resenting examples of decorative art objects, this exhibition illustrates what types of interior design landed gentry and wealthy middle class surrounded themselves with. Furniture, silverware, glassware and chinaware, fabric and carpets offer a balanced view of variety of styles, aesthetic tastes and financial status of the objects’ users.
Inlaid, carved and gilded furniture, as well as the one manufactured from local material, presents a full scope of forms and styles of European carpentry. Highlights of the collection include Chinese-style escritoire manufactured in Western Europe in the first half of the 18th century and inlaid Louis XV commode.
Pottery, and starting from the 18th century, chinaware, were significant equipment and decorative elements in every household. Displayed exhibits come from the most renowned European manufactories in Meissen, Berlin, Vienna, Frankenthal, and Sevres as well as Ćmielów, Korzec and Baranówka in Poland.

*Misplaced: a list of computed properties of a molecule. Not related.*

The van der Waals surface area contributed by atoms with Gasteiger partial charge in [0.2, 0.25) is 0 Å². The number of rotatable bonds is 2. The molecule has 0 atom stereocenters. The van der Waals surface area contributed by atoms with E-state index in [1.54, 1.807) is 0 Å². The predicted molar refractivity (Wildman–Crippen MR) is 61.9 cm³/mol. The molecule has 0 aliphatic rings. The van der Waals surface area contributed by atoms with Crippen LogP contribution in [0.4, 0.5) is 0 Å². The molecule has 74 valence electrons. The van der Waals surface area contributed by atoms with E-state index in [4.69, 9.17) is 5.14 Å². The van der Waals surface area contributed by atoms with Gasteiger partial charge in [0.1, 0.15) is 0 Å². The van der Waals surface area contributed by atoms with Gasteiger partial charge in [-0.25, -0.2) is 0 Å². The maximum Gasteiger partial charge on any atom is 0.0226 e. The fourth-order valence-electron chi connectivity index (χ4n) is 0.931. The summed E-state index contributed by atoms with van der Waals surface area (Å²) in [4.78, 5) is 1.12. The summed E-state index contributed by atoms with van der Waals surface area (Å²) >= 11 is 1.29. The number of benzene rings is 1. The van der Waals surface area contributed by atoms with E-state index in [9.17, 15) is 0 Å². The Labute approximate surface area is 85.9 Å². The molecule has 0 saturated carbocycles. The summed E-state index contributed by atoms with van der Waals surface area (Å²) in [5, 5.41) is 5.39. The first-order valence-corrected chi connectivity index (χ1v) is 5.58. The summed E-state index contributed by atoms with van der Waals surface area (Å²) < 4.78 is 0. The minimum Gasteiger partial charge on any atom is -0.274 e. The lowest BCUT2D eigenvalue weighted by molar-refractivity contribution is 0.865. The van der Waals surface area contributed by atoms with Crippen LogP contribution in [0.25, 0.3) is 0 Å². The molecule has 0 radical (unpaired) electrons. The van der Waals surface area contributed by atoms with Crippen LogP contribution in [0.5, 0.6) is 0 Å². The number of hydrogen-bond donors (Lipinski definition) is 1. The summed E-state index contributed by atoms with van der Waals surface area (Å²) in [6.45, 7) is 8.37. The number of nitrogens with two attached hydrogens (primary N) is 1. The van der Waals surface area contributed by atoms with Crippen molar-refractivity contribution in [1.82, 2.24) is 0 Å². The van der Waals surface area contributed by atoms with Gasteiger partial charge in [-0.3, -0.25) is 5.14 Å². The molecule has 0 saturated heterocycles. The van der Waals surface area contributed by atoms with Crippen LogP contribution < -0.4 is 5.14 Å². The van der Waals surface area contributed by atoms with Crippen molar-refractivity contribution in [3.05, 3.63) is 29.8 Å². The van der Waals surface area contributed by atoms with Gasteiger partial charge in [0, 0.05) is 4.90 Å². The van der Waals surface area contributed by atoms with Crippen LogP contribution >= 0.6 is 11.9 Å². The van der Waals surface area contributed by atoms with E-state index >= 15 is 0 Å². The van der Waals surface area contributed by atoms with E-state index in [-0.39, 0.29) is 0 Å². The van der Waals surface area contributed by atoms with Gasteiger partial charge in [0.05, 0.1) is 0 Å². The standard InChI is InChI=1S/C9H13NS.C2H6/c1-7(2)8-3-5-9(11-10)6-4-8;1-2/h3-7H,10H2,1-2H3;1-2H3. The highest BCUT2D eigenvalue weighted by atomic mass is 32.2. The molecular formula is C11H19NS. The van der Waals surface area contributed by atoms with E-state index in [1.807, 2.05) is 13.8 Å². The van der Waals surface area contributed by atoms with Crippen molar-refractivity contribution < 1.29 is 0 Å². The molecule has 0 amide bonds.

Goods manufactures by goldsmiths determined a financial and social status. Among such items are classicistic Warsaw silverware objects crafted by Jan Bandau, Józef Różański and Feliks Jan Szwarce, as well as 19th-century articles from ateliers of Karol Filip Malcz, Karol Lilpop, Ludwik Nasta and others.
Art nouveau glass objects crafted by French artists Émile Gallé and René Lalique are examples of the highest artistic mastery presented on the exhibition.